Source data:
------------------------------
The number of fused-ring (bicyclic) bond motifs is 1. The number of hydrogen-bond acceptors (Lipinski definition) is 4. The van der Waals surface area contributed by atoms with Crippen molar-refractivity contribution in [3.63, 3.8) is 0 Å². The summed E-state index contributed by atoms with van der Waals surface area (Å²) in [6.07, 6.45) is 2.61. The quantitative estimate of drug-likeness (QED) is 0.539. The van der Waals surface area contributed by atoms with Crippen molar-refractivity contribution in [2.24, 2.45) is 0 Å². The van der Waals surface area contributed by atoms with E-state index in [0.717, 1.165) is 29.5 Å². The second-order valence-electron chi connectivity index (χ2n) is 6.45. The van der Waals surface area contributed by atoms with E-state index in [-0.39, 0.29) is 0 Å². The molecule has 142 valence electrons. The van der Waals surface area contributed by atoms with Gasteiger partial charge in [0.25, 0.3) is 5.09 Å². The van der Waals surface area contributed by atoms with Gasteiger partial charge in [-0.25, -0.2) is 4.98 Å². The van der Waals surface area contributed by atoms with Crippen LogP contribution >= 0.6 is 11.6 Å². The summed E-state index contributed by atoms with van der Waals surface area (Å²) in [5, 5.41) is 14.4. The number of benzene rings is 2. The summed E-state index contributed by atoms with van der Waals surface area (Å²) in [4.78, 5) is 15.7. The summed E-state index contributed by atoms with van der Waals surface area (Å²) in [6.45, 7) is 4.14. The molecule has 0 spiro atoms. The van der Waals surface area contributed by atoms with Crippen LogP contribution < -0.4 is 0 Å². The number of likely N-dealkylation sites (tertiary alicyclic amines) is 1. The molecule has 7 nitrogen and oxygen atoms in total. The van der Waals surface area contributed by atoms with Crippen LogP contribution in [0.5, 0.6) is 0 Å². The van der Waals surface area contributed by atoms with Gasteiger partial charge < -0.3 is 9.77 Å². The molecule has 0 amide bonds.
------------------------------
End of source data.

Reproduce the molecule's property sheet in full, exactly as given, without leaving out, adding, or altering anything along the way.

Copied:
The number of fused-ring (bicyclic) bond motifs is 1. The number of hydrogen-bond acceptors (Lipinski definition) is 4. The van der Waals surface area contributed by atoms with Crippen molar-refractivity contribution in [3.63, 3.8) is 0 Å². The summed E-state index contributed by atoms with van der Waals surface area (Å²) in [6.07, 6.45) is 2.61. The quantitative estimate of drug-likeness (QED) is 0.539. The van der Waals surface area contributed by atoms with Crippen molar-refractivity contribution in [2.24, 2.45) is 0 Å². The van der Waals surface area contributed by atoms with E-state index in [0.717, 1.165) is 29.5 Å². The second-order valence-electron chi connectivity index (χ2n) is 6.45. The van der Waals surface area contributed by atoms with E-state index in [-0.39, 0.29) is 0 Å². The molecule has 142 valence electrons. The van der Waals surface area contributed by atoms with Gasteiger partial charge in [0.25, 0.3) is 5.09 Å². The van der Waals surface area contributed by atoms with Gasteiger partial charge in [-0.25, -0.2) is 4.98 Å². The van der Waals surface area contributed by atoms with Crippen LogP contribution >= 0.6 is 11.6 Å². The summed E-state index contributed by atoms with van der Waals surface area (Å²) in [5, 5.41) is 14.4. The number of benzene rings is 2. The summed E-state index contributed by atoms with van der Waals surface area (Å²) in [4.78, 5) is 15.7. The summed E-state index contributed by atoms with van der Waals surface area (Å²) in [6.45, 7) is 4.14. The molecule has 0 spiro atoms. The van der Waals surface area contributed by atoms with Crippen LogP contribution < -0.4 is 0 Å². The number of likely N-dealkylation sites (tertiary alicyclic amines) is 1. The molecule has 7 nitrogen and oxygen atoms in total. The van der Waals surface area contributed by atoms with Crippen LogP contribution in [0.5, 0.6) is 0 Å². The van der Waals surface area contributed by atoms with Gasteiger partial charge < -0.3 is 9.77 Å². The molecule has 0 amide bonds.